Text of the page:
The reverse connection of a circuit to its DC power source, whether it’s a battery or power supply, can damage and even destroy the electronics. For this reason, many connectors are “keyed” to ensure correct connection. But there are many connections which are directly hard-wired using wires inserted into screw terminals, or ring or spade lugs, and even the common car battery is not keyed. As a result, it is very easy to reverse the battery connection after repair or replacement, or accidentally touch the wrong terminals. The result is a reverse-polarity situation.
- Why is reverse connection now considered a more serious problem?
Several decades ago, when cars had no electronics except for the radio, and even the dashboard was mostly mechanical, the damage from reverse polarity would minimal, if at all. However, there are severe consequences in today’s cars, which are packed with sophisticated electronics including ADAS (Advanced Driver Assistance Systems) including backup camera, navigation, ABS (anti-lock braking), and anti-rollover sensing; high-end entertainment systems; GPS; wireless connectivity; and internal networks including Ethernet. The same applies to many other products which have gone from being barely electronic to loaded with electronics in the past few decades.
A reverse-connected battery or the transient due to a “load dump” (which momentarily reverses the voltage) could easily cause major, dangerous, and expensive failures across many of these subsystems, especially as the car battery can easily deliver several hundred amps to the load.
- What’s the obvious solution to preventing problems caused by a reverse-polarity connection?
The obvious solution is to use a diode in series with the supply rail wiring, Figure 1. A diode only allows current to flow in one direction and blocks reverse flow, thus preventing any current flow due to that reverse connection.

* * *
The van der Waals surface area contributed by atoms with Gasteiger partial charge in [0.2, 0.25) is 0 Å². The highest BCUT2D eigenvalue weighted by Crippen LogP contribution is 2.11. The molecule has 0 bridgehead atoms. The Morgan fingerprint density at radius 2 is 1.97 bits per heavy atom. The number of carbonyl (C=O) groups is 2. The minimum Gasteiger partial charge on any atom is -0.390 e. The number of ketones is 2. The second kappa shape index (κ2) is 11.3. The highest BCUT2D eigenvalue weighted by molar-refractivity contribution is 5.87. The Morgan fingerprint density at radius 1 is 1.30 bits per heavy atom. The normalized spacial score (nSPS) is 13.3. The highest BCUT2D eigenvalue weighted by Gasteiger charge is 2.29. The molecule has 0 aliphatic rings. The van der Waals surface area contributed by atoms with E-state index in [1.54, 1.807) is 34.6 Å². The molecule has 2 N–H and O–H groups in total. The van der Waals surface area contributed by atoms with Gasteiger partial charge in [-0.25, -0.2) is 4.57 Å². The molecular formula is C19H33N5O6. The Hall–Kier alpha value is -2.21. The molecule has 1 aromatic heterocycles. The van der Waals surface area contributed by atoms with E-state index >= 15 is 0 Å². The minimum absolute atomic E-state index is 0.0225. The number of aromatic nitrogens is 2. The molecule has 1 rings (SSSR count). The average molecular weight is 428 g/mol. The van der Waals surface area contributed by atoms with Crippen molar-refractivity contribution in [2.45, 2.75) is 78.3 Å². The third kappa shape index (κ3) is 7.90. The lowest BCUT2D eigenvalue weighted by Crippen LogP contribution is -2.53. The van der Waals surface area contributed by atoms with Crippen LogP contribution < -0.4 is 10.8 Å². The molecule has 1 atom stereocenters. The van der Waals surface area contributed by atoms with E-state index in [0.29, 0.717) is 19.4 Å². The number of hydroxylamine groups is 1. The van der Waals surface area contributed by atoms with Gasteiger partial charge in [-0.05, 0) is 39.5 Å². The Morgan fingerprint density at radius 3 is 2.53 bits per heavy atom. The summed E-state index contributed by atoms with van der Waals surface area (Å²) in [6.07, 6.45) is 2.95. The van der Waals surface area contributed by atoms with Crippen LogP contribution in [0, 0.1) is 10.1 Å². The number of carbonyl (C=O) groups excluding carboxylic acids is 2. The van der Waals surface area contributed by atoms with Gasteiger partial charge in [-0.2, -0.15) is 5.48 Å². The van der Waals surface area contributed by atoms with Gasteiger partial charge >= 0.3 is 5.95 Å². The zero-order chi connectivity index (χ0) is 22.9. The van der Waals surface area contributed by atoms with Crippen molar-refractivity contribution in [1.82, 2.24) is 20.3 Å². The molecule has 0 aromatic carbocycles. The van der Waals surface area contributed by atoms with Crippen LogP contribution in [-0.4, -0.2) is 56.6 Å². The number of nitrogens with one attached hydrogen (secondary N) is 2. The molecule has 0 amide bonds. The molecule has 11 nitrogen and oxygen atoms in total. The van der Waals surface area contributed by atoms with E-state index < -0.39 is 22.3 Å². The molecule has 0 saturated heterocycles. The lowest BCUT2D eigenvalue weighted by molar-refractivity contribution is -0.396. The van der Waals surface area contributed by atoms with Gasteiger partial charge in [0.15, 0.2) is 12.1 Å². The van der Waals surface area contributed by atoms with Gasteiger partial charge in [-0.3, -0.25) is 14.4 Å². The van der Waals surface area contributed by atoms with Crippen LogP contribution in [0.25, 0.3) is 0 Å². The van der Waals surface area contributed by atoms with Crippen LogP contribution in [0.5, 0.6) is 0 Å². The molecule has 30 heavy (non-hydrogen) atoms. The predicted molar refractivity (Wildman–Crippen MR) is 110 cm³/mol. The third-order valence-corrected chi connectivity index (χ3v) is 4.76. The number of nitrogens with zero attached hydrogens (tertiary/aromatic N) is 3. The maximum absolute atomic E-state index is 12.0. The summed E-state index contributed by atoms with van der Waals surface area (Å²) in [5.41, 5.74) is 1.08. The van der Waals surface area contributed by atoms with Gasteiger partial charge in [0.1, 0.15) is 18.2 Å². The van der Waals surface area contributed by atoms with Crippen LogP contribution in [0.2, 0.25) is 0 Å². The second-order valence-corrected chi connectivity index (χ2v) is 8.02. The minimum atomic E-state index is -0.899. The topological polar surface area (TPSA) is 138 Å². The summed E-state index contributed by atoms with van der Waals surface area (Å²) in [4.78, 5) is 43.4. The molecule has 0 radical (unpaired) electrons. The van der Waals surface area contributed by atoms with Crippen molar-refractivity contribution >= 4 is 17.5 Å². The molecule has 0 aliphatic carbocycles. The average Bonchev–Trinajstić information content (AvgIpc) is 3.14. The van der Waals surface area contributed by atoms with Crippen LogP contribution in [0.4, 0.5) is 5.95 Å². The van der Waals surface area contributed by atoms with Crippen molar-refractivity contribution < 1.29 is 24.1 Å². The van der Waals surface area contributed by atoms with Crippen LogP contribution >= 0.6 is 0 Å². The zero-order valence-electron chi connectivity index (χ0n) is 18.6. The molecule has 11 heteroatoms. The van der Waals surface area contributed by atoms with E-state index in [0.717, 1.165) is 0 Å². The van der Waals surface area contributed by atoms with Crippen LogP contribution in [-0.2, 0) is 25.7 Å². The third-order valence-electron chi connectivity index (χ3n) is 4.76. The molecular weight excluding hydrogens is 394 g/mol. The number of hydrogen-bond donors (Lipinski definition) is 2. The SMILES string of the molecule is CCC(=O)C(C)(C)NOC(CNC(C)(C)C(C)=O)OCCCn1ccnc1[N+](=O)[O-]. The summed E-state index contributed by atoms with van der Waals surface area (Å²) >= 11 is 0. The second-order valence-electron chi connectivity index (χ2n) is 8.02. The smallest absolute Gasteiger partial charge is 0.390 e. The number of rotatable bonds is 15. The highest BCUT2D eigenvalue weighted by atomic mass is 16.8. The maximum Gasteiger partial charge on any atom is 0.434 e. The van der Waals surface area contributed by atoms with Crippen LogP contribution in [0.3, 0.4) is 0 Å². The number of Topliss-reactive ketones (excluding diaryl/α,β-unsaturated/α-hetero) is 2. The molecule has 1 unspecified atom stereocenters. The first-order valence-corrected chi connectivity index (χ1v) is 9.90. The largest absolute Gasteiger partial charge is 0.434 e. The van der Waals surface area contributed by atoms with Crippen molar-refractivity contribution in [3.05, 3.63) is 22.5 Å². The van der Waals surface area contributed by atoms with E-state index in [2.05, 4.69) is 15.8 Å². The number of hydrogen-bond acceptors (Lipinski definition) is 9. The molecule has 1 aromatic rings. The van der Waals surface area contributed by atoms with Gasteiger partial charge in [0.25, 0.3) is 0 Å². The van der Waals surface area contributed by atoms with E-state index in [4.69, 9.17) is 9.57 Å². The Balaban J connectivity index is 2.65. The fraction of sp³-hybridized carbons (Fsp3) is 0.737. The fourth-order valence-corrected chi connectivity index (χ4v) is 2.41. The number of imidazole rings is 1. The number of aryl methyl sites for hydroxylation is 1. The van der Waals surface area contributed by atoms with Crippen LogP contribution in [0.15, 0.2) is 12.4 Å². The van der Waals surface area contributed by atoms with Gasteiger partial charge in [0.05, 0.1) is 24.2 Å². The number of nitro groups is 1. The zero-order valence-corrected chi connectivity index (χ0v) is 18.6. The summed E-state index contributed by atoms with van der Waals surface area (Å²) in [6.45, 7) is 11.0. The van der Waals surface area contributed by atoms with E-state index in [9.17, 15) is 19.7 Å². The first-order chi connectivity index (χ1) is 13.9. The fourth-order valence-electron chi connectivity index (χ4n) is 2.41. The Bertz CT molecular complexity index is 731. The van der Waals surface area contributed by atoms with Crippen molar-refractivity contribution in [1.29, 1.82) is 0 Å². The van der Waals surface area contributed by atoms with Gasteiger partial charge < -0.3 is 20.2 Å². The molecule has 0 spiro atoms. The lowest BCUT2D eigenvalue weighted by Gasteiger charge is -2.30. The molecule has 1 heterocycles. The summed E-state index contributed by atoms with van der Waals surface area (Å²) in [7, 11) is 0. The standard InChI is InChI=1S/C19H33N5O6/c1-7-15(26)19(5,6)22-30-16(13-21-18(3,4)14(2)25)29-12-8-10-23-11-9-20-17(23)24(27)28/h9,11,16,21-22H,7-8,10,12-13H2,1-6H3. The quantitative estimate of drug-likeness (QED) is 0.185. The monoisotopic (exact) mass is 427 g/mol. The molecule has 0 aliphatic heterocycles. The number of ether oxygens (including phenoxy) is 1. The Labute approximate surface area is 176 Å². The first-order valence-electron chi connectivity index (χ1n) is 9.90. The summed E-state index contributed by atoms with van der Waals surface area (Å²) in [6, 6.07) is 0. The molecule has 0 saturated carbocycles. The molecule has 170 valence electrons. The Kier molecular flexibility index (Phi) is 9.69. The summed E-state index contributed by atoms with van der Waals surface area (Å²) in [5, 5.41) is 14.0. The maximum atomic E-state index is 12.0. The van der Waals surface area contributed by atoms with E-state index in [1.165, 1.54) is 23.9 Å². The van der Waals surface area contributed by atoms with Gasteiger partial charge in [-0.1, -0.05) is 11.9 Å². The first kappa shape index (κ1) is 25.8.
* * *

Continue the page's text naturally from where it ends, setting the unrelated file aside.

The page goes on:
- What are the drawbacks to using a diode for reverse-polarity protection?
There are several:
- ●First, the diode must be rated for the full forward current, including its peak value. This can easily be several hundred amps in a car (when cranking) and close to that when all the modern electronics are in use. Therefore, a large and costly diode is needed, and the physical connections to this diode must be fairly hefty; again, that’d size and cost. Alternatively, smaller diodes can be used at each subcircuit or circuit board, but some of these still have large currents.
- ●Second, the diode must be “rugged” and capable of adequate performance at high temperatures (especially if under the hood) and it must accommodate the various surges and spikes of an automobile (or other system’s) electrical system.
- ●Third, there’s the unavoidable voltage drop of about 0.3 to 0.7 V across the diode (depending on the diode type). When the DC rail is only a few volts of potential (such as the 12-V nominal rail in a car), that’s a lot of potential to lose.
- ●Finally, the on-resistance of the diode, although only a few milliohms, translates to large thermal dissipation, which is both a waste in itself and also represents heat which must be managed.
- What’s a better solution?
Fortunately, active devices with clever topologies provide an alternative. The “smart diode” is an active device which provides diode functions, but in a better way. For example, the LM74610-Q1 Smart Diode Controller from Texas Instruments is a two-terminal device (like a diode), with an anode and cathode. It also contains an integrated charge pump to provide gate drive to an associated NFET device, Figure 2.
- How does this implement the reverse-polarity protection function?
The LM74610 drives an external MOSFET to emulate an ideal diode rectifier when connected in series with a power source. Under normal operating conditions, the transistor is turned on and so there is very low dissipation. However, if the voltage is reversed, The LM74610-Q1 responds in less than 8 μsec (important for protecting against load-dump transients).It can tolerate reverse voltages up to 45 V, exceeding the automotive required overvoltage range. An interesting advantage of this scheme is that it is not referenced to ground (there is no conduction path) and thus has zero quiescent current (Iq).
- Where is the smart diode function placed?
Since this IC is a tiny 8-lead, 3 mm × 5 mm VSSOP-8 package, it (and the associated FET) are usually placed on each of the various circuit boards within the product; if it’s an automobile, there will be many such smaller circuit boards located under the hood, in the driver’s console, and in other locations. Rather than use a single, system-wide protective device, using highly localized protection is more manageable from a cost and benefit perspective in many cases, and ensures that each circuit board is protected.